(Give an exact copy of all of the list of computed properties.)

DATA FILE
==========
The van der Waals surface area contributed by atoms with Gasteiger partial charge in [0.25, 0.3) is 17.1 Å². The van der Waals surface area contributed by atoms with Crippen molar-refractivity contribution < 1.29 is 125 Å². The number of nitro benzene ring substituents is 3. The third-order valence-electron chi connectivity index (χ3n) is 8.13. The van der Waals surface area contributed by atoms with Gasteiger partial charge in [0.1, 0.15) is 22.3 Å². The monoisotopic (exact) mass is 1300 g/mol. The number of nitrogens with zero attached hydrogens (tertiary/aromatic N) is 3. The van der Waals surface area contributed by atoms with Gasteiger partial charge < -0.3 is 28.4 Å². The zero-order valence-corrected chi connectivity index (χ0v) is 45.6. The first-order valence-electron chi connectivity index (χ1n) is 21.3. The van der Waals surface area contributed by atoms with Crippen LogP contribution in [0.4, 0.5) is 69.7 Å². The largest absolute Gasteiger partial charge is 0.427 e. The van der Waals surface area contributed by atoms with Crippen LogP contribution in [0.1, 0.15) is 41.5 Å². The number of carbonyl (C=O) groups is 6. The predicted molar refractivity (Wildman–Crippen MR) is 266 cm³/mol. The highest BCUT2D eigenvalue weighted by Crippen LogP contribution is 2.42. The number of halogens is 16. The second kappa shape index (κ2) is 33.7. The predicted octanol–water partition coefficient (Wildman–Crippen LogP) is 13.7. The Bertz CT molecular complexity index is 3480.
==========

The van der Waals surface area contributed by atoms with Gasteiger partial charge in [0.25, 0.3) is 17.1 Å². The van der Waals surface area contributed by atoms with Crippen molar-refractivity contribution < 1.29 is 125 Å². The number of nitro benzene ring substituents is 3. The third-order valence-electron chi connectivity index (χ3n) is 8.13. The van der Waals surface area contributed by atoms with Gasteiger partial charge in [0.1, 0.15) is 22.3 Å². The monoisotopic (exact) mass is 1300 g/mol. The number of nitrogens with zero attached hydrogens (tertiary/aromatic N) is 3. The van der Waals surface area contributed by atoms with Gasteiger partial charge < -0.3 is 28.4 Å². The zero-order valence-corrected chi connectivity index (χ0v) is 45.6. The first-order valence-electron chi connectivity index (χ1n) is 21.3. The van der Waals surface area contributed by atoms with Crippen LogP contribution in [0.4, 0.5) is 69.7 Å². The largest absolute Gasteiger partial charge is 0.427 e. The van der Waals surface area contributed by atoms with Crippen LogP contribution in [0.1, 0.15) is 41.5 Å². The number of carbonyl (C=O) groups is 6. The predicted molar refractivity (Wildman–Crippen MR) is 266 cm³/mol. The highest BCUT2D eigenvalue weighted by Crippen LogP contribution is 2.42. The number of halogens is 16. The second kappa shape index (κ2) is 33.7. The predicted octanol–water partition coefficient (Wildman–Crippen LogP) is 13.7. The Bertz CT molecular complexity index is 3480.